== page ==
General William “Wild Bill” Donovan, the founder of the Office of Strategic Services (OSS) said that the type of people he was looking for were “PhDs who can win a bar fight.” And in that regard, no one fit that description better than Joe Savoldi.
Savoldi was a college football star at Notre Dame. He played for the Chicago Bears, was a champion wrestler who was credited with inventing the dropkick, and was also an operative with the OSS during WWII.
OSS was the CIA’s predecessor. Many of the wartime organization’s members later joined the CIA including some directors of the agency such as Allen Dulles, William Casey, William Colby, and Richard Helms. The Operational Groups and Jedburgh Teams became the modern-day Green Berets of the Army’s Special Forces. Members of the OSS Maritime Unit along with the UDTs of the Navy were the forerunners of the U.S. Navy SEAL teams.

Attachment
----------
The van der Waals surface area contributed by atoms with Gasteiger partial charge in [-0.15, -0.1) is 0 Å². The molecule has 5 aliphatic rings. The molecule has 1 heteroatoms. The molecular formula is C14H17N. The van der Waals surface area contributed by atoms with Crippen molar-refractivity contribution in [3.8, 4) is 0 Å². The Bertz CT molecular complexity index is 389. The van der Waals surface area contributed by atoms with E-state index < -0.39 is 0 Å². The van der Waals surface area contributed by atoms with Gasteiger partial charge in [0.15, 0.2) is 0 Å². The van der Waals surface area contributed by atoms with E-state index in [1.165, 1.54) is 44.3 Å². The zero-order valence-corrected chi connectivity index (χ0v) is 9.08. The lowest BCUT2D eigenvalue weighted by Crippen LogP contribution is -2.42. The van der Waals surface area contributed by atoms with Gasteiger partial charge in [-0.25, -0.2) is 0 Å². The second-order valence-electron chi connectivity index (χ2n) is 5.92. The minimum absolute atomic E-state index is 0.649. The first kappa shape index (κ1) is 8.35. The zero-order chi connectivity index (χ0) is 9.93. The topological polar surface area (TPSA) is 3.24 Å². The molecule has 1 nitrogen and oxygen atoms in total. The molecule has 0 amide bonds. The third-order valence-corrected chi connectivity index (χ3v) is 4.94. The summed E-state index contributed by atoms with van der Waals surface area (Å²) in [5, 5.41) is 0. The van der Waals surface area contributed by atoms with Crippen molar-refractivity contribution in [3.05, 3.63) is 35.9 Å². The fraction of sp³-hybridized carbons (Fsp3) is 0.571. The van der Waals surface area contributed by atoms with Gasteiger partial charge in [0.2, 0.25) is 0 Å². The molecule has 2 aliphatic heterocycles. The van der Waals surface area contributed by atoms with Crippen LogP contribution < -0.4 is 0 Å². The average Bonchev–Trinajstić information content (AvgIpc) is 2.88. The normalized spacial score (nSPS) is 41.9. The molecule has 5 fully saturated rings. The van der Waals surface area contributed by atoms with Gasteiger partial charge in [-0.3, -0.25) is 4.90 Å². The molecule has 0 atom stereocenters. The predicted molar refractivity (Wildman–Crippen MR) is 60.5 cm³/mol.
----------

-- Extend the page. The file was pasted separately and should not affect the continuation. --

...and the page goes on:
Savoldi was born in Italy as Giuseppe Savoldi and was raised by his grandmother until the age of 12 when he joined his parents in Michigan. He then anglicized his name to Joe, and after graduating from high school went to Notre Dame and played a backup role on the football team. He was powerfully built and his chiseled features were further developed by toting bricks up ladders for his bricklayer uncles.